SHH: Obviously, and not to diminish the role of the director, but it’s pretty well-known that Feige is very hands on and these projects exist for years in an active pipeline before directors are brought on.
Townsend: Yeah, absolutely. There’s basic storyline things that are often scenes that Kevin and the gang want to try to pursue, but the real work gets done once the writer and director, or in this case the writer-director with Joss, is onboard. Kevin is incredibly hands-on, he’s fantastic as a producer and one of the key creators on all of the films.
SHH: What else can fans expect to see on the Blu-ray to give them a glimpse inside what you did, which was apparently almost two-years of solid work.
Townsend: Yeah, it was. I haven’t actually seen the Blu-ray. It was a long time ago when I was interviewed for it, but you touched on Vision and I think Vision was something that was a real challenge to figure out how to do that creatively and also technically, trying to create something that hadn’t been seen before but was done–as you said, in many ways successfully–to give people the thought that it was just make-up. In reality it was anything but. It was a huge collaboration between working with the make-up department and prosthetics, then the visual development department here at Marvel creating the character initially, then Lola VFX which was the company that did the work. It’s a real collaboration of all aspects of filmmaking, which is really great to see. Also the scope of the work and volume of work was huge, certainly the biggest film Marvel has ever done. It’s 3100 shots, so it’s a massive amount of visual effects work. That in itself is something I’m very proud of, to be a part of that, it’s an amazing team effort. It was a huge undertaking and hopefully we pulled it off.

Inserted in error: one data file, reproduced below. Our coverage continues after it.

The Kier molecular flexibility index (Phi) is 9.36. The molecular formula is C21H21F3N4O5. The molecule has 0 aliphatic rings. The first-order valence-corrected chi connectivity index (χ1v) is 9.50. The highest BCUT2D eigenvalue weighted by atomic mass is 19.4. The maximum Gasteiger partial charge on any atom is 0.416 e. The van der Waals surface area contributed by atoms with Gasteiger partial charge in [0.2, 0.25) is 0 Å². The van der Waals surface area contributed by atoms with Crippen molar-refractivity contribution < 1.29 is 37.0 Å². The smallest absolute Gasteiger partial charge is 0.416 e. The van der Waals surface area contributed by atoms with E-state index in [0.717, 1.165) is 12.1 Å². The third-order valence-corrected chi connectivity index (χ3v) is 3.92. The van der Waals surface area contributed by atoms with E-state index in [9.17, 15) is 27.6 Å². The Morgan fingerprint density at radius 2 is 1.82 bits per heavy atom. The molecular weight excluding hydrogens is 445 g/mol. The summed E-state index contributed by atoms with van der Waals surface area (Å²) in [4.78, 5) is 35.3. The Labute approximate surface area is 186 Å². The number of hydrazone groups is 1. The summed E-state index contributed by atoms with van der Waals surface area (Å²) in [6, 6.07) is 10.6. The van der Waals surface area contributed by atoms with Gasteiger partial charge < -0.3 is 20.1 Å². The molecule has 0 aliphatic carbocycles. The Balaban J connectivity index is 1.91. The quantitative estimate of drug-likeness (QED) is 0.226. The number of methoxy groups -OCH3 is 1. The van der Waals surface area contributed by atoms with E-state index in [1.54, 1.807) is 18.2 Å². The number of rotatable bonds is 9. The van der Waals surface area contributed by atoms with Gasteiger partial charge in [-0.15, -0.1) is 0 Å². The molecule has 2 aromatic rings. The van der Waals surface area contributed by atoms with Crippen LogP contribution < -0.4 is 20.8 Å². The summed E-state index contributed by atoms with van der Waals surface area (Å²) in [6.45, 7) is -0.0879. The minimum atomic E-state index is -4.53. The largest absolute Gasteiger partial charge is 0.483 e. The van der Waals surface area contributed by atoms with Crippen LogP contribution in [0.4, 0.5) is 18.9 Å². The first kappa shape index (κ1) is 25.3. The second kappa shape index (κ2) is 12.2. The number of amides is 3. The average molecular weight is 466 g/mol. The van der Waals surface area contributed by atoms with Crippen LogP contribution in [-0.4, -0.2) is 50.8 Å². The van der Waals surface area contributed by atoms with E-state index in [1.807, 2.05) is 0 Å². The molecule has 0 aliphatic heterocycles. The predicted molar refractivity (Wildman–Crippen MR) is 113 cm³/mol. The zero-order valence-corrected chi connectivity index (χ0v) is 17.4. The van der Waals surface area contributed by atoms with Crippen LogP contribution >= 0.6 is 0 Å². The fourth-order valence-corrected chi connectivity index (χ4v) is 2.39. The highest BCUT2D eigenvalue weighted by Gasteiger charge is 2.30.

SHH: Can you talk a little bit about the differences between working with Joss on this and working with James Gunn on “Guardians of the Galaxy Vol. 2”?
Townsend: It’s different personality, different filmmakers, different temperaments, but they’re both writer-directors, which is kind of interesting. Seeing how they both approach problems in a different way is very fascinating. I’m very new to the James Gunn world at the moment, I’ve only been working on it for a little while so it’s really hard to compare, but so far it’s really exciting to work with him. He’s an incredibly passionate guy who loves what he does. It’s great to be in the room with him and have that energy.
SHH: Are there any specific technical problems you’re trying to solve? Anything groundbreaking?
Townsend: It’s a movie set in outer space, and unfortunately outer space doesn’t exist, so we’ve got a huge environment that’s very visually challenging. We’re trying to do that, to make something which people haven’t seen before. There’s a lot of space movies out there and coming out, obviously, and we’re trying to create something unique and interesting and fascinating that helps tell the story. It’s all of those things bundled together, really.
SHH: Since Lucasfilm and Marvel are both under the Disney umbrella, are you able to compare notes to make sure there’s no overlap or identical scenes?
Townsend: No. I think they’re very unique properties and different films, and even though I know a lot of the teams that are working on “Star Wars,” we don’t discuss and collaborate. They are individual films created independently. We’re aware of the “Star Wars” world as well as the “Star Trek” world and the “Prometheus”/”Aliens” world and all the other “star” movies out there, and we’re trying to create something unique with “Guardians.”
You can purchase Avengers: Age of Ultron by clicking here. Also, don’t miss the 10 great reveals from Joss Whedon’s Age of Ultron commentary.